Net Neutrality Rules Take Effect

As reported by numerous media outlets (for examples, see here and here) as well as the Federal Communications Commission itself, a federal court denied the request to block the FCC from enforcing its network neutrality rules pending the outcome of the cases filed to overturn them. As a result, the rules, which the FCC approved in February and released in March, took effect on Friday, June 12, 2015.

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TEACH Act Update

Last October, I posted about the agreement between higher education associations (including EDUCAUSE), the National Federation of the Blind (NFB), and the Association of American Publishers (AAP) to develop a compromise version of the Technology, Equality, and Accessibility in College and Higher Education (TEACH) Act. Since that time, the goal of our effort has been to design a bill that will lead to voluntary guidelines for accessible postsecondary instructional materials and related technologies while avoiding the concerns generated by the original bill (which I discuss in my earlier post).

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FCC to Rule on Auto-Text/Auto-Call Liability

(EDUCAUSE telecommunications policy advisor, John Windhausen of Telepoly Consulting, provided the primary content for this post.)

The Federal Communications Commission (FCC) is scheduled to adopt a ruling on June 18 to limit “robocalls” placed by automated dialers as well as to address a variety of other issues about telemarketing calls. The FCC is authorized to protect consumers against such calls by the Telephone Consumer Protection Act (TCPA), which Congress passed in 1991. One of the issues that the FCC may address is whether educational institutions - such as EDUCAUSE members - are potentially liable when they auto-call or auto-text someone who has not given prior consent to receiving such communications. This can happen if a student or parent initially provides a mobile phone number and agrees to those communications, but then drops the number and it is subsequently re-assigned to another consumer.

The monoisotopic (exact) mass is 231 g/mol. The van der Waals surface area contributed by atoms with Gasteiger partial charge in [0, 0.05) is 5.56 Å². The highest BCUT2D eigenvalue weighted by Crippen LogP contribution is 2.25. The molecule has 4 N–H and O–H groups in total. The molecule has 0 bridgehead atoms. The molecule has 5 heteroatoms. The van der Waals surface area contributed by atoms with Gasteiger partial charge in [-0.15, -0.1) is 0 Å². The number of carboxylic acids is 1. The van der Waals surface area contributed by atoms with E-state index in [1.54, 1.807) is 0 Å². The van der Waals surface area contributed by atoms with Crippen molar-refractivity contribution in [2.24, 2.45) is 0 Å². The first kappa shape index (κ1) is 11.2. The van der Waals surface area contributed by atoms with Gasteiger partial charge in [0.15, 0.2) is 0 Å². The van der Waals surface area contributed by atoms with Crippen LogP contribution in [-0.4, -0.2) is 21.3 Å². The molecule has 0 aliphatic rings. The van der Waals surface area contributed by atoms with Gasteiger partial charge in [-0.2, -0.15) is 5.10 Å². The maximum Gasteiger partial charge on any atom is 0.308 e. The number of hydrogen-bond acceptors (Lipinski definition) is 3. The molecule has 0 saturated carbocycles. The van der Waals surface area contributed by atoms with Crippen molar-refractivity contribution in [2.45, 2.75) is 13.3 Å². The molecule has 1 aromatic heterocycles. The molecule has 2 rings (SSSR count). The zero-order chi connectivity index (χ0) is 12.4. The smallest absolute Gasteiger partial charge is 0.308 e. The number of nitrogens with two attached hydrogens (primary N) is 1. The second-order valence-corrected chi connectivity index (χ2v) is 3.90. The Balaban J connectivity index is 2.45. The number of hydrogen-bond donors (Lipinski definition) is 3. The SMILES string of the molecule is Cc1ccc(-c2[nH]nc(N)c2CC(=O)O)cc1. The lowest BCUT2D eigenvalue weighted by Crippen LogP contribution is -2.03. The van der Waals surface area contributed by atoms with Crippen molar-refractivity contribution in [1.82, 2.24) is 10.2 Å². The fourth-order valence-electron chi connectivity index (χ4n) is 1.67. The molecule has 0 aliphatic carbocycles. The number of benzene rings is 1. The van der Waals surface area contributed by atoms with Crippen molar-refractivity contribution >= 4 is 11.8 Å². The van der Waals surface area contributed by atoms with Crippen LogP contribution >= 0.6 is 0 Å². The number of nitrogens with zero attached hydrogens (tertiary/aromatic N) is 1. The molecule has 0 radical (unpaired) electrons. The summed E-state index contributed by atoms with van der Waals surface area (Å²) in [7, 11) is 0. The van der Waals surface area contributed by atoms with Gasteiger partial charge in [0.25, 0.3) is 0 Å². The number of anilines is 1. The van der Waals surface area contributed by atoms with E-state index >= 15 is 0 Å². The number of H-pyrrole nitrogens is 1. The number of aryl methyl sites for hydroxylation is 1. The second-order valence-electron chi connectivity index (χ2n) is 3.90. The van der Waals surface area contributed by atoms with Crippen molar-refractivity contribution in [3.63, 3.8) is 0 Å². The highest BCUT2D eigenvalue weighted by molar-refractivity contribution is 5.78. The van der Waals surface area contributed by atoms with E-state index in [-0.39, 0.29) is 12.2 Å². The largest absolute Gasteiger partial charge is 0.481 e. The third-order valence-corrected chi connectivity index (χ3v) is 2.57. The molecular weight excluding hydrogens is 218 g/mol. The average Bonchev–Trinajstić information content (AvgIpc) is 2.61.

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Higher Ed/Library Views Impact Final Net Neutrality Order

The FCC recently posted the full text of the network neutrality order it passed in late February. (Please see “FCC Votes to Restore Strong Net Neutrality Protections.”) An outline released after the vote highlighted the “no blocking, no throttling, no paid prioritization” rules that the order would impose. While those align with the views of the higher education/libraries coalition in which EDUCAUSE serves as a core member, the coalition looked forward to seeing if the order would address the other concerns it raised. And the order does.

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FCC Votes to Restore Strong Net Neutrality Protections

(UPDATE, 03/19/15: Please see "Higher Ed/Library Views Impact Final Net Neutrality Order" for information on how higher education/library concerns mentioned below are addressed in the full text of the FCC's 2015 Open Internet Order, which was released roughly two weeks after this post.)

As expected, the Federal Communications Commission (FCC) approved a new Open Internet Order last week on a 3-2 vote, with all Democratic Commissioners voting in favor and both Republicans opposed. The Order establishes network neutrality rules that will keep the major retail broadband providers from pursuing practices that would seriously disadvantage higher education online. The major providers, however, will work to overturn the FCC’s action in Congress and the courts.